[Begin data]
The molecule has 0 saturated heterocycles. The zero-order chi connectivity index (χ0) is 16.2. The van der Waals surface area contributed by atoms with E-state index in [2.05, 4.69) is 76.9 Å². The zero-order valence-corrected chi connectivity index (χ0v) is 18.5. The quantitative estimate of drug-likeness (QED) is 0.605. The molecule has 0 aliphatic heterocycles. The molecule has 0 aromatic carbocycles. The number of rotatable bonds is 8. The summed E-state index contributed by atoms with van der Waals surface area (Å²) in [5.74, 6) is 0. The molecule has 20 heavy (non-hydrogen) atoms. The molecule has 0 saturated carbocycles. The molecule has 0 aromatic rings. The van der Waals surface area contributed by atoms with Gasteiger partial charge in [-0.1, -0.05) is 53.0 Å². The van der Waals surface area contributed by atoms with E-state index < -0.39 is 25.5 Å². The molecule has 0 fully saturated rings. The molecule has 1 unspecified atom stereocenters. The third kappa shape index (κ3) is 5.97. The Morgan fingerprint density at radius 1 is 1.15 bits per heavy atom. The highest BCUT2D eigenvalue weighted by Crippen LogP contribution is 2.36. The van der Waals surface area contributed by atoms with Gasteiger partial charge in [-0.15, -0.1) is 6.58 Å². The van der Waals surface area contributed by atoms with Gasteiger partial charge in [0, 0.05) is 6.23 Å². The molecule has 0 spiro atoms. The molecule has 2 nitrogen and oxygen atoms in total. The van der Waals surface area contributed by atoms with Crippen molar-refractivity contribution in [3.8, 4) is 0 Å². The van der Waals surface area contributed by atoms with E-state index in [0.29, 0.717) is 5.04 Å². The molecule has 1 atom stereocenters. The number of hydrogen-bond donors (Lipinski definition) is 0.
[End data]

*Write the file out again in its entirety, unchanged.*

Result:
The molecule has 0 saturated heterocycles. The zero-order chi connectivity index (χ0) is 16.2. The van der Waals surface area contributed by atoms with E-state index in [2.05, 4.69) is 76.9 Å². The zero-order valence-corrected chi connectivity index (χ0v) is 18.5. The quantitative estimate of drug-likeness (QED) is 0.605. The molecule has 0 aliphatic heterocycles. The molecule has 0 aromatic carbocycles. The number of rotatable bonds is 8. The summed E-state index contributed by atoms with van der Waals surface area (Å²) in [5.74, 6) is 0. The molecule has 20 heavy (non-hydrogen) atoms. The molecule has 0 saturated carbocycles. The molecule has 0 aromatic rings. The van der Waals surface area contributed by atoms with Gasteiger partial charge in [-0.1, -0.05) is 53.0 Å². The van der Waals surface area contributed by atoms with E-state index < -0.39 is 25.5 Å². The molecule has 0 fully saturated rings. The molecule has 1 unspecified atom stereocenters. The third kappa shape index (κ3) is 5.97. The Morgan fingerprint density at radius 1 is 1.15 bits per heavy atom. The highest BCUT2D eigenvalue weighted by Crippen LogP contribution is 2.36. The van der Waals surface area contributed by atoms with Gasteiger partial charge in [-0.15, -0.1) is 6.58 Å². The van der Waals surface area contributed by atoms with Gasteiger partial charge in [0, 0.05) is 6.23 Å². The molecule has 0 spiro atoms. The molecule has 2 nitrogen and oxygen atoms in total. The van der Waals surface area contributed by atoms with Crippen molar-refractivity contribution in [3.8, 4) is 0 Å². The van der Waals surface area contributed by atoms with E-state index in [0.29, 0.717) is 5.04 Å². The molecule has 1 atom stereocenters. The number of hydrogen-bond donors (Lipinski definition) is 0.